Groups of hooded and black people blew up police officers with stones and other objects, shattered vehicles, and set fire as the annual rallies on May Day in the French capital on Wednesday quickly took a violent turn.
The Stone Protesters who shouted anti-police slogans – mixed with other demonstrators wearing yellow vests or swirling trade union flags – repeatedly received tear gas from police officers trying to block the crowd near the base Paris Montparnasse train station.
It was not immediately clear how many people were injured. A bandaged with a head wound was removed from the scene by the paramedics.
About 165 detainees were taken under the strict security of the May Day traditional marching movement in Paris alone. The French authorities had warned against radical activists who had joined the Paris demonstrations to renew scenes of violence that had led to protests against the yellow vest and rallies on May Day in the past two years.
In other parts of Europe, the police in Gothenburg, the second largest city in Sweden, and in Copenhagen, the capital of Denmark, met briefly during demonstrations of the May Day rally.
In Sweden, demonstrators threw cobblestones and fireworks at the police when they were held by a rally by a neo-Nazi movement that had received official permission to march.
In Copenhagen, police with helmets circled their transporters A group of black hoods shouting anti-police slogans and trying to keep them away from other maiden demonstrations.
A handful of people were arrested in both countries.
Activists say more than a dozen On May 2, people in Russia's second-largest city were arrested for participating in a disinterested political protest.
The OVD Info Group, which oversees the detention of political activists, said Wednesday at least 15 people were detained in St. Petersburg. Most of them are supporters of the opposition leader Alexei Navalny.
The authorities said that about 100,000 people attended a May Day rally in the center of Moscow, organized by Kremlin-friendly unions in Red Square. Over the years, May Day in Russia transformed from the opportunity for workers' rights rallies to an official event carefully orchestrated by Kremlin-controlled groups.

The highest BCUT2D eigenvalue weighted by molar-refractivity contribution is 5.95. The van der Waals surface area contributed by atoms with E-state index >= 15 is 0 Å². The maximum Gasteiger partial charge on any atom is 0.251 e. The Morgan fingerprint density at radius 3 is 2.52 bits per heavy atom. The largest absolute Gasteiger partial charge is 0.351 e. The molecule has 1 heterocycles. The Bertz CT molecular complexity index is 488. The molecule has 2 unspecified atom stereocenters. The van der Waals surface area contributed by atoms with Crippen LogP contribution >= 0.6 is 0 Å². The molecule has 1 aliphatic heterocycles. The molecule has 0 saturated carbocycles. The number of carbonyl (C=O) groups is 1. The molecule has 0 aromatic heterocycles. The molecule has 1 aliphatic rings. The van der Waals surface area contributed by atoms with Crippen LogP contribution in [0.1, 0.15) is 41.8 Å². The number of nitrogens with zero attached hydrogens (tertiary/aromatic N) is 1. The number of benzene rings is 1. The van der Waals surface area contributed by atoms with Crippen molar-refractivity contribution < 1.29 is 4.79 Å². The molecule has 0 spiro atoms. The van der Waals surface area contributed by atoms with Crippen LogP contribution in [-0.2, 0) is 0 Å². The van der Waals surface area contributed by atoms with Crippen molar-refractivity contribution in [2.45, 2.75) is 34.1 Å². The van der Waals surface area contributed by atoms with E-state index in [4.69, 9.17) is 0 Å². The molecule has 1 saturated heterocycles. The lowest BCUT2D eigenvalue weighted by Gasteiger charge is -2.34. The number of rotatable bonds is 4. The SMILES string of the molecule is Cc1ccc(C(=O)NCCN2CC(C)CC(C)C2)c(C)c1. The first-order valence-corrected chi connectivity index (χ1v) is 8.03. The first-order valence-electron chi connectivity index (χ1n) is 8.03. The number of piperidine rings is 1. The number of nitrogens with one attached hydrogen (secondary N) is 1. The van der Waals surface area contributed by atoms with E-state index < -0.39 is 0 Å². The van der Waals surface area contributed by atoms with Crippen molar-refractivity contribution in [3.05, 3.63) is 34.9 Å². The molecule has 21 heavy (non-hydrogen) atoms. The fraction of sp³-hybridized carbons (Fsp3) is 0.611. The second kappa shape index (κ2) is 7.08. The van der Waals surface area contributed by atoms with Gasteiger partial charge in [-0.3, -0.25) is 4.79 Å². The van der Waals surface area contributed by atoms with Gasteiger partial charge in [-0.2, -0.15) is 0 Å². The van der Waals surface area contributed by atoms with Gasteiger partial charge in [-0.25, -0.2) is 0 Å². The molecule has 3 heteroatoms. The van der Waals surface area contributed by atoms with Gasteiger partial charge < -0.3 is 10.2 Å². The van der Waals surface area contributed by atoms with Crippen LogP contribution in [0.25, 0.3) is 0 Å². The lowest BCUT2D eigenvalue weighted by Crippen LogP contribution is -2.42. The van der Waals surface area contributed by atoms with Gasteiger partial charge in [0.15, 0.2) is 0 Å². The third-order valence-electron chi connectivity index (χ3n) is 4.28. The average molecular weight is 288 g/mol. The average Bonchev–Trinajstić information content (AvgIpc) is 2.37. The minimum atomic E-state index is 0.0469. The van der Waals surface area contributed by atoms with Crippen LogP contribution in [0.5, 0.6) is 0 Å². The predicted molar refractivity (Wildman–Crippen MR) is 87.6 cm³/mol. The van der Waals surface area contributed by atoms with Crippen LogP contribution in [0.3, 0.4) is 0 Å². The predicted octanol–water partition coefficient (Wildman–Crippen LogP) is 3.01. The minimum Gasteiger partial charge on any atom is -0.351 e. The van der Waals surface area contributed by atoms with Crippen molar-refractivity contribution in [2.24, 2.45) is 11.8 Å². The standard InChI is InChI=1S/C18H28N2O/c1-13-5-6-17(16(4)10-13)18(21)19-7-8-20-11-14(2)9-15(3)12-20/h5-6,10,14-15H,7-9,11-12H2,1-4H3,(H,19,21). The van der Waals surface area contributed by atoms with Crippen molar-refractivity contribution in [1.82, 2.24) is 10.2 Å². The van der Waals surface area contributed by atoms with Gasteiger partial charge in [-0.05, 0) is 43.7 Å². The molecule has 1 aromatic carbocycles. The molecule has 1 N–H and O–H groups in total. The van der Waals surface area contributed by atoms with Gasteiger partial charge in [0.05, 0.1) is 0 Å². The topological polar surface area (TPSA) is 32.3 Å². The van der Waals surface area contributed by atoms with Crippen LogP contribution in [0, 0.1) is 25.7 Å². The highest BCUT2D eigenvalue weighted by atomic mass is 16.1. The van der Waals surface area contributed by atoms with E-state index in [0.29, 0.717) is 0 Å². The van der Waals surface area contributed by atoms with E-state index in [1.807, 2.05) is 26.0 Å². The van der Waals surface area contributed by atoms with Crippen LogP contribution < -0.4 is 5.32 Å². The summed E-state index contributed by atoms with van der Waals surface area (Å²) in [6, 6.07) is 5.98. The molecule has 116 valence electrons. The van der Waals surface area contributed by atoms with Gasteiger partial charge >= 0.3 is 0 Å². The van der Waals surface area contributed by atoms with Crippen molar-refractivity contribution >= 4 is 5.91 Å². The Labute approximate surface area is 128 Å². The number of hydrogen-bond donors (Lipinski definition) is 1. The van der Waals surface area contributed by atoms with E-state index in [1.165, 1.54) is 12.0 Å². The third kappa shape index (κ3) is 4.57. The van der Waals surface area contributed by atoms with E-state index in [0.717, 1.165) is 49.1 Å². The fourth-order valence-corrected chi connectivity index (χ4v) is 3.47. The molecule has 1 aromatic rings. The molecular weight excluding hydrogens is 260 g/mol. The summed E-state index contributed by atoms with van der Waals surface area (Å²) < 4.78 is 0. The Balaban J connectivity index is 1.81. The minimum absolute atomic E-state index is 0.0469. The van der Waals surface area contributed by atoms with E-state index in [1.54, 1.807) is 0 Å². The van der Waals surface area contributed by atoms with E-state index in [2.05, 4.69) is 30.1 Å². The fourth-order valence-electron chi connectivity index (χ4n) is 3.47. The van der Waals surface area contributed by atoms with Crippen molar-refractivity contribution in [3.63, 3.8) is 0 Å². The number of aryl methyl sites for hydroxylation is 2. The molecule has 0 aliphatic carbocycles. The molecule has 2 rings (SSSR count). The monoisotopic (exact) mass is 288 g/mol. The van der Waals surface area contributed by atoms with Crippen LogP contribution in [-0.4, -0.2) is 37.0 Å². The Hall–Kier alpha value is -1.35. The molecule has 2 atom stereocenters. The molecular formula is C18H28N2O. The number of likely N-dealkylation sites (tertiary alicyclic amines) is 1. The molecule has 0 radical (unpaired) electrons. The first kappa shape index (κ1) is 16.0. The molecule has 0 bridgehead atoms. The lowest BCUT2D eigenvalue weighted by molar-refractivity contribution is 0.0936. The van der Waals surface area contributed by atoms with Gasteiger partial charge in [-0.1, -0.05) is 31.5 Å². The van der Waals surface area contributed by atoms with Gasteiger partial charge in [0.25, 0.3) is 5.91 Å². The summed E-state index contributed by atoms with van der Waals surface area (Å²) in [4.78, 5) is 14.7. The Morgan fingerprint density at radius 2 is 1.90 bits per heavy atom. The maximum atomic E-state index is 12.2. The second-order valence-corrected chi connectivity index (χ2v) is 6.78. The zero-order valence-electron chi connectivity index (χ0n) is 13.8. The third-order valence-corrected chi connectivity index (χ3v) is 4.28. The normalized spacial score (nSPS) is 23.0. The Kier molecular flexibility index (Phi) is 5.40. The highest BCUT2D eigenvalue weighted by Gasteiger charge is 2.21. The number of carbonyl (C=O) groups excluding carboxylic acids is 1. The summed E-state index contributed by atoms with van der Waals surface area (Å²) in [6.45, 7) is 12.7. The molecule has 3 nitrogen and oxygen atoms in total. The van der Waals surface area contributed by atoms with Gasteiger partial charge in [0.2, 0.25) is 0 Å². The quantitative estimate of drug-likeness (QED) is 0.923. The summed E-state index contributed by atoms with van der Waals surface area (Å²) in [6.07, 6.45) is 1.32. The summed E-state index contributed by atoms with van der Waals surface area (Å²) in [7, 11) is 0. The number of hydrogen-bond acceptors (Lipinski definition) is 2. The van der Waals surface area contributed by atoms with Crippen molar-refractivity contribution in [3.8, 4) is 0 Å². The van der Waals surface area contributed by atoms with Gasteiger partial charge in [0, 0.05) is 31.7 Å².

Opposition activists, however, often try to use May Day to promote their politics agenda.
Protesters in Turin, Italy, were in riot gear with police officers as they marched through the streets of the city
In the Greek capital, Athens gathered Hundreds of people to three rallies and marches, which were organized by rival unions and leftist groups. The city was left open all day without public buses, trolleybuses and light rail vehicles during a 24-hour strike by the transport union, although the city's subways drove most of the day.
Authorities in Turkey arrested demonstrators attempting to march on symbolic Taksim Square in Istanbul after it was annulled for May Day celebrations.
The police allowed only small groups of unions Representatives put wreaths on a memorial on the square, symbolizing the Turkish labor movement. In 1977, 34 people were killed during a May 1 incident when gunfire fired from a nearby building.
In the United States, the tradition of marches for workers' rights was introduced in the United States in the 1880s. At a time when industrialized workers were poorly paid workers with little protection and power against increasingly dominant factory workers and landlords, they quickly spread.
In Venezuela, opposition leader Juan Guaido used the traditional May Day rally to call for a massive, widespread anti-government demonstration to oust the controversial socialist leader Nicolas Maduro. The call for the "biggest march" in the country's history comes one day after fierce protests between its supporters and the Venezuelan military.
In South Africa, an opposition party uses May Day to gather voters a week before the national elections
Members of the Economic Freedom Fighters wore red townhirts and berets in a Johannesburg stadium to support populist positions that urged the ruling African National Congress to address issues such as economic inequality and land reform. A large Korean union in South Korea has issued a joint statement with a North Korean workers' organization demanding that Korean countries continue their commitments made at last year's inter-Korean summit.
Many of the Plans Agreements agreed between the Koreas, including joint economic projects, have been hampered by a lack of progress in the nuclear negotiations between Washington and Pyongyang.
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in Sri Lanka Large political parties broke off the traditional rallies on May Day because of security concerns about the Easter bombs that killed and killed 253 people Militants have been linked to the Islamic State group.
The Associated Press contributed to this report.